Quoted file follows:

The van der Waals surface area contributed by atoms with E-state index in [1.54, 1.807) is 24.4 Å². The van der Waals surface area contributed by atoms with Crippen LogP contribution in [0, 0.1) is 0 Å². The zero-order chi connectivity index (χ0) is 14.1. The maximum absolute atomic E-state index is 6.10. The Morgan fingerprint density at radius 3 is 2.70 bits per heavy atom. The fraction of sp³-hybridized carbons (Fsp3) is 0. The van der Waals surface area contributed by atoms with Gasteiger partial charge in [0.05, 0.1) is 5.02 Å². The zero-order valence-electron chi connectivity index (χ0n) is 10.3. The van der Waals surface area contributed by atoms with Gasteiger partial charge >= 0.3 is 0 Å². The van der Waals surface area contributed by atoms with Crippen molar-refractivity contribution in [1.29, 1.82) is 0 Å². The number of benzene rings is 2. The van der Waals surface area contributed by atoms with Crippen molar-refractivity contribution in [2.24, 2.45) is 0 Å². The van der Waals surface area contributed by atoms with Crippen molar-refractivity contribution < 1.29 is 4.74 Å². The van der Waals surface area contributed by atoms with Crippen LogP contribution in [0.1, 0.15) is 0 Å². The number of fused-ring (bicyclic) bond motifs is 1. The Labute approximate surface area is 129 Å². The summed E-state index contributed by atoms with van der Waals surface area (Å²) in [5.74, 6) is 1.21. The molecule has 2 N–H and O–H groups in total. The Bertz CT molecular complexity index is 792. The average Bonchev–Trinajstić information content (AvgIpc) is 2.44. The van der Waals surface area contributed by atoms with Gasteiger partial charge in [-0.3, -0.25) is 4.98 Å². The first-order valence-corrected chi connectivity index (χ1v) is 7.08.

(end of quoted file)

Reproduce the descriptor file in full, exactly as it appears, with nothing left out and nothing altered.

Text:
The van der Waals surface area contributed by atoms with E-state index in [1.54, 1.807) is 24.4 Å². The van der Waals surface area contributed by atoms with Crippen LogP contribution in [0, 0.1) is 0 Å². The zero-order chi connectivity index (χ0) is 14.1. The maximum absolute atomic E-state index is 6.10. The Morgan fingerprint density at radius 3 is 2.70 bits per heavy atom. The fraction of sp³-hybridized carbons (Fsp3) is 0. The van der Waals surface area contributed by atoms with Gasteiger partial charge in [0.05, 0.1) is 5.02 Å². The zero-order valence-electron chi connectivity index (χ0n) is 10.3. The van der Waals surface area contributed by atoms with Gasteiger partial charge >= 0.3 is 0 Å². The van der Waals surface area contributed by atoms with Crippen molar-refractivity contribution in [1.29, 1.82) is 0 Å². The number of benzene rings is 2. The van der Waals surface area contributed by atoms with Crippen molar-refractivity contribution in [2.24, 2.45) is 0 Å². The van der Waals surface area contributed by atoms with Crippen molar-refractivity contribution < 1.29 is 4.74 Å². The van der Waals surface area contributed by atoms with Crippen LogP contribution in [0.1, 0.15) is 0 Å². The number of fused-ring (bicyclic) bond motifs is 1. The Labute approximate surface area is 129 Å². The summed E-state index contributed by atoms with van der Waals surface area (Å²) in [5.74, 6) is 1.21. The molecule has 2 N–H and O–H groups in total. The Bertz CT molecular complexity index is 792. The average Bonchev–Trinajstić information content (AvgIpc) is 2.44. The van der Waals surface area contributed by atoms with Gasteiger partial charge in [-0.3, -0.25) is 4.98 Å². The first-order valence-corrected chi connectivity index (χ1v) is 7.08.